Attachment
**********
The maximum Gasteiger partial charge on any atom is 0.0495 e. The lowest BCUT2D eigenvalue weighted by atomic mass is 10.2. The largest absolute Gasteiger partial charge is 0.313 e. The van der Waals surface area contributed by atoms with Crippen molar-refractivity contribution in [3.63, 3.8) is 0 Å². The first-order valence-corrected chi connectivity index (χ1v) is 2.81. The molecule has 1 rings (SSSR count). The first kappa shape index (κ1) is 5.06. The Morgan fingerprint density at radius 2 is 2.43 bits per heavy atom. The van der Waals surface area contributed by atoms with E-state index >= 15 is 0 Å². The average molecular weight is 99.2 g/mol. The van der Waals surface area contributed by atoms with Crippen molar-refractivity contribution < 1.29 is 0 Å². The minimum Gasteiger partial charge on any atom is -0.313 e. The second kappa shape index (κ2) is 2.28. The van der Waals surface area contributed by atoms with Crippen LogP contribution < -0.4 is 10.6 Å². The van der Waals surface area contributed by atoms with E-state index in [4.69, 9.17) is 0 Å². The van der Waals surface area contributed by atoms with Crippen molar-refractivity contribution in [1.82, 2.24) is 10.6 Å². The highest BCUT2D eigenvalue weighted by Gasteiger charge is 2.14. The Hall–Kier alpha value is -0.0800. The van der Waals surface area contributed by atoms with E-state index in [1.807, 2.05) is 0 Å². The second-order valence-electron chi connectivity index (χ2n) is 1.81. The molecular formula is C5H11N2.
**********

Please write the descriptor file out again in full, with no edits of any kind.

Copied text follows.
The maximum Gasteiger partial charge on any atom is 0.0495 e. The lowest BCUT2D eigenvalue weighted by atomic mass is 10.2. The largest absolute Gasteiger partial charge is 0.313 e. The van der Waals surface area contributed by atoms with Crippen molar-refractivity contribution in [3.63, 3.8) is 0 Å². The first-order valence-corrected chi connectivity index (χ1v) is 2.81. The molecule has 1 rings (SSSR count). The first kappa shape index (κ1) is 5.06. The Morgan fingerprint density at radius 2 is 2.43 bits per heavy atom. The van der Waals surface area contributed by atoms with E-state index >= 15 is 0 Å². The average molecular weight is 99.2 g/mol. The van der Waals surface area contributed by atoms with Crippen molar-refractivity contribution < 1.29 is 0 Å². The minimum Gasteiger partial charge on any atom is -0.313 e. The second kappa shape index (κ2) is 2.28. The van der Waals surface area contributed by atoms with Crippen LogP contribution < -0.4 is 10.6 Å². The van der Waals surface area contributed by atoms with E-state index in [4.69, 9.17) is 0 Å². The van der Waals surface area contributed by atoms with Crippen molar-refractivity contribution in [1.82, 2.24) is 10.6 Å². The highest BCUT2D eigenvalue weighted by Gasteiger charge is 2.14. The Hall–Kier alpha value is -0.0800. The van der Waals surface area contributed by atoms with E-state index in [1.807, 2.05) is 0 Å². The second-order valence-electron chi connectivity index (χ2n) is 1.81. The molecular formula is C5H11N2.